How did we come to this sorry pass?
I am still in shock after viewing online footage of Jamaicans scavenging for meat in the Rio Cobre following the tragic accident on Flat Bridge last Wednesday night.
I cannot believe that this is what Jamaican people have been reduced to. Can we not see the significance and implications of this activity by our fellow Jamaicans and the reality of their Jamaican existence? C'mon! Wake up, Jamaica! How much lower can we go? Why have our citizens become so desperate that they have to be fishing and diving for waterlogged cow foot and oxtail out of a murky river to eat? I don't know what spin the sociologists or politicians will put on this, but to me this is clearly basal survival instinct.
Our politicians and some newspaper columnists have been touting Jamaican pride and our "rich" cultural legacy and "our" achievements on the world stage over the past several months. Yet, after much of the Jamaica 50 celebrations have passed and the London 2012 Olympic successes have started to fade from memory, the real Jamaica has surged to the fore. If we want any clearer indication of the depths to which we have sunk, we just need to summarise the events of the past month (rape of five females, vigilante killings, murdering of pregnant women), which highlights what the real Jamaica is all about. The success of a handful of athletes every few years does not equate to Jamaicans' ability to obtain or create jobs to provide for themselves, their families and to live in comfort. We are certainly not destined for greatness based on our current trajectory, set in motion years ago.
The system of dependence for poor Jamaicans, who cannot maximise themselves and find it difficult to work meaningfully towards their dreams, has been foisted onto us under the guise of the political promise of a "social safety net". The poor, who the politicians love so dearly, are to supposedly benefit from this "safety net", but instead it is used as a tool to capture the people and keep them down. Our political class has ensured that they, their offspring and their friends will never have to, or come close to, eking out a living in the way exhibited by the residents of the Bog Walk Gorge last week.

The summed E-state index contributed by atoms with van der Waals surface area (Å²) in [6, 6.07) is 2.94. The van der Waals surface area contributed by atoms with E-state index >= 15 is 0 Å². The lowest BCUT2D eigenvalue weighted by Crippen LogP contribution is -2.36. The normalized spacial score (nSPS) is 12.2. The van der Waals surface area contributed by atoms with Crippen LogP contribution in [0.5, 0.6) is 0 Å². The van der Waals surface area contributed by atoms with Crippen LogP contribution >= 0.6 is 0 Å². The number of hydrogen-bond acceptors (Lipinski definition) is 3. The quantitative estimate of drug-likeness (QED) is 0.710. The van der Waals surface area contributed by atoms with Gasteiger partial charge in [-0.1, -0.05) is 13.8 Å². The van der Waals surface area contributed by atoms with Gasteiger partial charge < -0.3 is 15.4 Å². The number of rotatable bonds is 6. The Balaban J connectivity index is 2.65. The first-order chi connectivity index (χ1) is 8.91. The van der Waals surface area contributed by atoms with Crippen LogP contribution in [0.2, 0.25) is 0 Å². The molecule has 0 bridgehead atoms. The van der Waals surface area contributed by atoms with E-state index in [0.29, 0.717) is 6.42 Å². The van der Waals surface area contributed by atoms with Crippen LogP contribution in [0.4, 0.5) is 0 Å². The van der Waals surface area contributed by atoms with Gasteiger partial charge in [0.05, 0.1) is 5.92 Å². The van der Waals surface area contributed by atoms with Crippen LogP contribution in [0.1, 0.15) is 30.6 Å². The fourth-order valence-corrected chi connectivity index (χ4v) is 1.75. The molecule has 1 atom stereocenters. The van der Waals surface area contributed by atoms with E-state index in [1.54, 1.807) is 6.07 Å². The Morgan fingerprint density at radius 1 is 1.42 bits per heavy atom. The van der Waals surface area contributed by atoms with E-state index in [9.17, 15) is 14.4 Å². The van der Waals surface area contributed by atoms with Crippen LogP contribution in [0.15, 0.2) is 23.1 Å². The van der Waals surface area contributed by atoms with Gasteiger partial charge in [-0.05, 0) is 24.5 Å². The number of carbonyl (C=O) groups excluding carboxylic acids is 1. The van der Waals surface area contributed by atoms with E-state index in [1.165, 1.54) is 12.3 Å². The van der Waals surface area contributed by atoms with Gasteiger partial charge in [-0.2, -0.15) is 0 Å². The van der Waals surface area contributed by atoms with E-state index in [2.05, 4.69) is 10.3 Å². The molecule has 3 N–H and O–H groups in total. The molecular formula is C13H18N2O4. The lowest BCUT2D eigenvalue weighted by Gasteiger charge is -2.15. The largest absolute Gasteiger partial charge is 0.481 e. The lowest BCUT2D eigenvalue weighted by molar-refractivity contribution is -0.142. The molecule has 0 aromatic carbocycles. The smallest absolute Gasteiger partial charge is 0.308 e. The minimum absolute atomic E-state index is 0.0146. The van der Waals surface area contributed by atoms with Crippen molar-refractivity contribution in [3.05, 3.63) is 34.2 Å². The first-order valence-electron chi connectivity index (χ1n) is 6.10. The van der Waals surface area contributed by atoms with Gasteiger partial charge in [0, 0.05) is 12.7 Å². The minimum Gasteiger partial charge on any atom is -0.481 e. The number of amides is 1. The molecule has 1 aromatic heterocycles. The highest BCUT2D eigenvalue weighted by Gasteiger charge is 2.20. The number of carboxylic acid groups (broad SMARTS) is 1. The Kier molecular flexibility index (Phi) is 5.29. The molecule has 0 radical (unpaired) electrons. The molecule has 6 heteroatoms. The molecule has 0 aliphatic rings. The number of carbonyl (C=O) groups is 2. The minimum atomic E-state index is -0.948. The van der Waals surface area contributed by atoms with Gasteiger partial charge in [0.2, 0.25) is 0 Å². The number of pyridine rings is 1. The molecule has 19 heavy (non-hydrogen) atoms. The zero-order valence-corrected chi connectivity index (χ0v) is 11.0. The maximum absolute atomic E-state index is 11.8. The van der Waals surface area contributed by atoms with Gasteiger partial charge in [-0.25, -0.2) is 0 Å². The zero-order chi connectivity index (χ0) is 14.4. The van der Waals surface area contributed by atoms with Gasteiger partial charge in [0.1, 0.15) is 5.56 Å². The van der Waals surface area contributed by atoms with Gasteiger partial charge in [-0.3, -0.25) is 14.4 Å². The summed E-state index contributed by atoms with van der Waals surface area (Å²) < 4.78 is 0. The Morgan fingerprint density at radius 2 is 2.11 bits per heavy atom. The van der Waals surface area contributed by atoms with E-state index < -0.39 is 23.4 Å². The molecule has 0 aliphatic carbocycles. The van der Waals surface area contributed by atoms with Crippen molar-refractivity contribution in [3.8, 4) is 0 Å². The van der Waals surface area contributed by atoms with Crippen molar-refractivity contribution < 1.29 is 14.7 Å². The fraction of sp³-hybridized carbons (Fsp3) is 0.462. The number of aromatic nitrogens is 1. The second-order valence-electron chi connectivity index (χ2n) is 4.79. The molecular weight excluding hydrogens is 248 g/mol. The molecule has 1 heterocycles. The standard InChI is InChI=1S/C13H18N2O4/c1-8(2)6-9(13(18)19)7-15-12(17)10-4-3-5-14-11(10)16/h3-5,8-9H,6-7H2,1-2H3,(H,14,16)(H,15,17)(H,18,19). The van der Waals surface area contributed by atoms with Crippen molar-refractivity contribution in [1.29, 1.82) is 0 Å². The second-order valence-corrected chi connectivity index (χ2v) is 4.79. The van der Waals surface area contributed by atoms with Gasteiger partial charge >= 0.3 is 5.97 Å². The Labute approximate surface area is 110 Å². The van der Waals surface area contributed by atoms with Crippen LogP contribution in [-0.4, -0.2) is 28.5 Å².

The way forward, to uplift our nation out of the rut it has been in for decades, must be by equipping Jamaicans with tools to cut themselves free of the social safety net. We should be looking to strengthen literacy through intensive reading, writing, grammar, elocution, and comprehension sessions in our primary school curriculum, and do away with this patois-teaching idea in schools, as touted by our very literate university elites who want to teach the "common man" his language.
We should be looking to transform our culture back to the values we used to have, where we used to show respect for our fellow citizens, to demonstrate civility and decorum, rather than making excuses that this is who we are. We must get the economy on track by cutting the size and expenditure of government, and by taxation reduction coupled with improving the ease of tax payment, instead of Jamaica being one of the hardest places in the world to pay taxes.
Our nation's founding fathers, national heroes, our African ancestors who did not make it across the Middle Passage, and our forbears who suffered in bondage must all be turning in their graves, watching on in amazement as to what we have become after 50 years of self-rule.
Dr Stefan Hemmings